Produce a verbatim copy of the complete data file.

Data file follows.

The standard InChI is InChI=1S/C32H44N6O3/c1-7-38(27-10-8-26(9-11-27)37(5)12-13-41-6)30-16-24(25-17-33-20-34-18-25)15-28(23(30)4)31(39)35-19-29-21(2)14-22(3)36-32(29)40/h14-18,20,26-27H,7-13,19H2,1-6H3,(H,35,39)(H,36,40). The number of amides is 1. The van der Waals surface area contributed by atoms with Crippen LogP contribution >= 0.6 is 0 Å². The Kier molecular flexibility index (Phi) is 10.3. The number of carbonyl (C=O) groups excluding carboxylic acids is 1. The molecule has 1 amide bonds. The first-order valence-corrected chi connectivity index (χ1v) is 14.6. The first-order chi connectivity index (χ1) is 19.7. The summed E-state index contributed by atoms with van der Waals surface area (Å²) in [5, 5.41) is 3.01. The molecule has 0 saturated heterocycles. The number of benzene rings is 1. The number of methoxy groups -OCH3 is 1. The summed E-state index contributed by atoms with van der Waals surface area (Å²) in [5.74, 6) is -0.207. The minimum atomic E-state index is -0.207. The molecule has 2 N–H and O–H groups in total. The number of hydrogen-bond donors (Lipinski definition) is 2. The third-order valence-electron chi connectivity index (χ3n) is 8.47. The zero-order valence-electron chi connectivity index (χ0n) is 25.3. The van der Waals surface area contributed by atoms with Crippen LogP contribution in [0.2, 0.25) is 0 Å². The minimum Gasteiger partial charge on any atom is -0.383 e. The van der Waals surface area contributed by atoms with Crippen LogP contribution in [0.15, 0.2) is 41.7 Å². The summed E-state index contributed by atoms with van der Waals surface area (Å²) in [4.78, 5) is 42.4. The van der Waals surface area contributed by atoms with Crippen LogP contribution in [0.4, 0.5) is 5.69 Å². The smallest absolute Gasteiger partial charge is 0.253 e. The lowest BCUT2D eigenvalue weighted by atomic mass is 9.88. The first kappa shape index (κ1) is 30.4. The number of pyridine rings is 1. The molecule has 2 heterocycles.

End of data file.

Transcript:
The standard InChI is InChI=1S/C32H44N6O3/c1-7-38(27-10-8-26(9-11-27)37(5)12-13-41-6)30-16-24(25-17-33-20-34-18-25)15-28(23(30)4)31(39)35-19-29-21(2)14-22(3)36-32(29)40/h14-18,20,26-27H,7-13,19H2,1-6H3,(H,35,39)(H,36,40). The number of amides is 1. The van der Waals surface area contributed by atoms with Crippen LogP contribution >= 0.6 is 0 Å². The Kier molecular flexibility index (Phi) is 10.3. The number of carbonyl (C=O) groups excluding carboxylic acids is 1. The molecule has 1 amide bonds. The first-order valence-corrected chi connectivity index (χ1v) is 14.6. The first-order chi connectivity index (χ1) is 19.7. The summed E-state index contributed by atoms with van der Waals surface area (Å²) in [5, 5.41) is 3.01. The molecule has 0 saturated heterocycles. The number of benzene rings is 1. The number of methoxy groups -OCH3 is 1. The summed E-state index contributed by atoms with van der Waals surface area (Å²) in [5.74, 6) is -0.207. The minimum atomic E-state index is -0.207. The molecule has 2 N–H and O–H groups in total. The number of hydrogen-bond donors (Lipinski definition) is 2. The third-order valence-electron chi connectivity index (χ3n) is 8.47. The zero-order valence-electron chi connectivity index (χ0n) is 25.3. The van der Waals surface area contributed by atoms with Crippen LogP contribution in [0.2, 0.25) is 0 Å². The minimum Gasteiger partial charge on any atom is -0.383 e. The van der Waals surface area contributed by atoms with Crippen LogP contribution in [0.15, 0.2) is 41.7 Å². The summed E-state index contributed by atoms with van der Waals surface area (Å²) in [4.78, 5) is 42.4. The van der Waals surface area contributed by atoms with Crippen LogP contribution in [0.4, 0.5) is 5.69 Å². The smallest absolute Gasteiger partial charge is 0.253 e. The lowest BCUT2D eigenvalue weighted by atomic mass is 9.88. The first kappa shape index (κ1) is 30.4. The number of pyridine rings is 1. The molecule has 2 heterocycles.